The XLR Iso-Max, below, is also available for around $250.

Last Ditch Efforts

If your problem is your electronics and the single power strip idea doesn't work, the only remaining almost safe way to prevent the problem I know of is the Ebtech Hum X. The Hum X is only rated for 6A which limits it to line  level electronics. You cannot use it on power amps, which is not really a problem because we can prevent the ground loop at either end. You will find it just as effective by putting this on a preamp, TV or source as on the amps. It should also be effective on PCs, but I'm not sure if it could cause other problems.

I say it's "almost safe" because it has not yet been UL approved. The 6A rating is probably why, as there's no way to guarantee users will only plug-in 6A devices.

Iffy Solutions

If you are an audiophile you might have gotten to the end of this article wondering why the real "power conditioners" weren't mentioned. The truth is that the solutions provided above are the most effective in solving ground-loops than almost any high-end power conditioner.   Balanced power conditioners, which are often touted as the best solution for this, may or may not fix actually fix a ground loop problem.  Bill Whitlock and Jamie Fox of Jensen wrote a great paper for the Audio Engineering Society on the matter. Balanced conditioners ARE completely effective at removing DC from an AC line however, and very effective at reducing other types of incoming AC line noise.

Other types of power conditioners will have no effect at all on ground loops but may reduce other types of noise or provide surge protection and, as mentioned, connecting all your electronics to a single strip or conditioner may also eliminate the problem but don't go spending big bucks on them trying to fix ground loop issues, or ignore the solutions above because they don't seem high-tech or expensive enough.

Saturday, July 16, 2016

Wyred4Sound Remedy - First Listening Impressions

I have hooked up the Remedy between my Logitech Squeezebox and my Audio Research DAC 8.  The only true jitter measurements I could find were for it's slightly newer cousin, the DSPre.  It seems that the DSPre is wildly sensitive to jitter, at least the measurements are, so I'm just going to assume the DAC 8 is the same or worse.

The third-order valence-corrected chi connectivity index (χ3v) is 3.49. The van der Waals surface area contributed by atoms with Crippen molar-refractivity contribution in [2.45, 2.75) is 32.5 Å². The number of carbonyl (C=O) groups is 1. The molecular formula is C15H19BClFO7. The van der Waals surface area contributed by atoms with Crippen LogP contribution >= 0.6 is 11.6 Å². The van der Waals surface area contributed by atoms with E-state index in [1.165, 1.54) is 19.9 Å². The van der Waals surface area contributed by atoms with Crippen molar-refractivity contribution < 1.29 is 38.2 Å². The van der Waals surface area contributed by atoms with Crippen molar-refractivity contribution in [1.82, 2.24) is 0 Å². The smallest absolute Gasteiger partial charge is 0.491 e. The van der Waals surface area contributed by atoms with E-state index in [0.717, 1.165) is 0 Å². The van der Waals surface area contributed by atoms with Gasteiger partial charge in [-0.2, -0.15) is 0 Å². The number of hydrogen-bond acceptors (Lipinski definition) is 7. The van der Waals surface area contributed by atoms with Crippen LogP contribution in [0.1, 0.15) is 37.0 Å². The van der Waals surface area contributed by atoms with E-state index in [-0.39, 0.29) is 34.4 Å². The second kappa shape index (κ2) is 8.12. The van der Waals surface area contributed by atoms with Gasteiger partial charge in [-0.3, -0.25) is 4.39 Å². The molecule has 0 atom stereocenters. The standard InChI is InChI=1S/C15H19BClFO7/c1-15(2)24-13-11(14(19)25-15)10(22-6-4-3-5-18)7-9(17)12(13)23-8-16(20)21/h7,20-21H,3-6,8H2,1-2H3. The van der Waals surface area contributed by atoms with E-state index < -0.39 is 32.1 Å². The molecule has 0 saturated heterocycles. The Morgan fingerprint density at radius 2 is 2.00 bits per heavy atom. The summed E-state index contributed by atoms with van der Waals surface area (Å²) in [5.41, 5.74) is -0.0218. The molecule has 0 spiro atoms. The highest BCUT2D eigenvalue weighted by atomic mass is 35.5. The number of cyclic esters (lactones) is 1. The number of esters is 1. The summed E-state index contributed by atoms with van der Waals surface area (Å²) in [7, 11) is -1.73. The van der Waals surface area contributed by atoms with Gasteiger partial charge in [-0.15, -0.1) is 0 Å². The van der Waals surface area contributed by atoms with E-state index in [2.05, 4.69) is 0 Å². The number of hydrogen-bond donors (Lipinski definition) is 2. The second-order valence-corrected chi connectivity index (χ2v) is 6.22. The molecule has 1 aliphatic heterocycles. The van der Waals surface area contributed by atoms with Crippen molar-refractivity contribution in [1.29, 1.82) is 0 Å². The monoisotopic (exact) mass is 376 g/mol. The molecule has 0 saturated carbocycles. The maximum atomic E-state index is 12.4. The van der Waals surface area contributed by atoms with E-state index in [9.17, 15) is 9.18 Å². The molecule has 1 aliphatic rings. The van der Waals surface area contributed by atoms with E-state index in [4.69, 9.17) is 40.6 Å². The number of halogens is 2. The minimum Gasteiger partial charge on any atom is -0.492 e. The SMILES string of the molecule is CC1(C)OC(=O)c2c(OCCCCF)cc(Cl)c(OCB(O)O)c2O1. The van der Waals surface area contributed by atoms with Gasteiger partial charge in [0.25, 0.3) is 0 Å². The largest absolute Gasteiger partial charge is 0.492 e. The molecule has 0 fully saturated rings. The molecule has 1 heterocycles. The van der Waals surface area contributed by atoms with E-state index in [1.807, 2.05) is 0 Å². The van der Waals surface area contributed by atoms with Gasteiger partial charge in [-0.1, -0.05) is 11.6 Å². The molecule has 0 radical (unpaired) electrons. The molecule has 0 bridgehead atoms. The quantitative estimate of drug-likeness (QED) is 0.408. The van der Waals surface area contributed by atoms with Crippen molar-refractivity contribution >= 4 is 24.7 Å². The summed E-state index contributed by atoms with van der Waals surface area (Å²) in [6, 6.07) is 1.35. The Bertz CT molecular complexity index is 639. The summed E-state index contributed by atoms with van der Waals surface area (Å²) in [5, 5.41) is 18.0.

Most of my listening these days is to Internet radio, including Toronto Jazz FM 91, which in addition to having great programming also streams at 24/96.   The other station was KDFC 90.1, Bay Area Classical.

In the middle of this my power regulator has started to hum, so I can't do the remedy justice until I move it to a quieter location.

Still, here's what I think so far.

The remedy works much more noticeably with low-resolution stations, but it IS better. The sense of space inside the sound stage and the treble decay. Sometimes it feels worse though. During mass string crescendos the sound gets too complicated.  With Jazz 91 the improvements seem much less pronounced, but still there.

However this is really hard to gauge with radio.  I'll give this a better listen soon, when my biggest noise sources have been fixed.


Update August 28, 2016
So I had thought my impressions might greatly change, but they did not. I think this is a good tool but only for more source sensitive DAC's like I had (just sold it), the ARC DAC 8. That DAC played brilliantly when driven by an Ayre CD player, but when I brought it home it was much fussier.

With high resolution music (96k and above) I could honestly not tell if it was working or not, which I guess is a good thing. So, overall I would recommend this to clean up the sound of a mid-Fi CD player or Internet radio or inexpensive streamer like my Squeezebox Touch. 

I have however switched over to a Mytek Brooklyn DAC which sounds as good as the Wyred4Sound + ARC DAC 8 without the remedy in place, regardless of how it was driven.

I'm now driving the Brooklyn with a 2TB Linux streamer I built myself ($650) and it's very happy to play PCM, MQA and DSD from it.

Monday, July 11, 2016

Digital Audio - Upsampling and Oversampling Explained

Many types of digital sources, accessories and Digital to Analog Converters (DACs) provide some sort of sample data magic called oversampling or upsampling.  Put simply it means you end up with more digital data than you started with.

There are some benefits, but none of these methods truly gets you closer to the original music. They are all just ways of trying to make the experience more pleasant. Think of it as looking out your window with a screen. You may take a picture and find that you can see the screen itself in the image, or you can do some editing with Gimp or PhotoShop and remove it. The new image can't possibly contain more true to life data than you started with, but the picture should be much more pleasant to look at.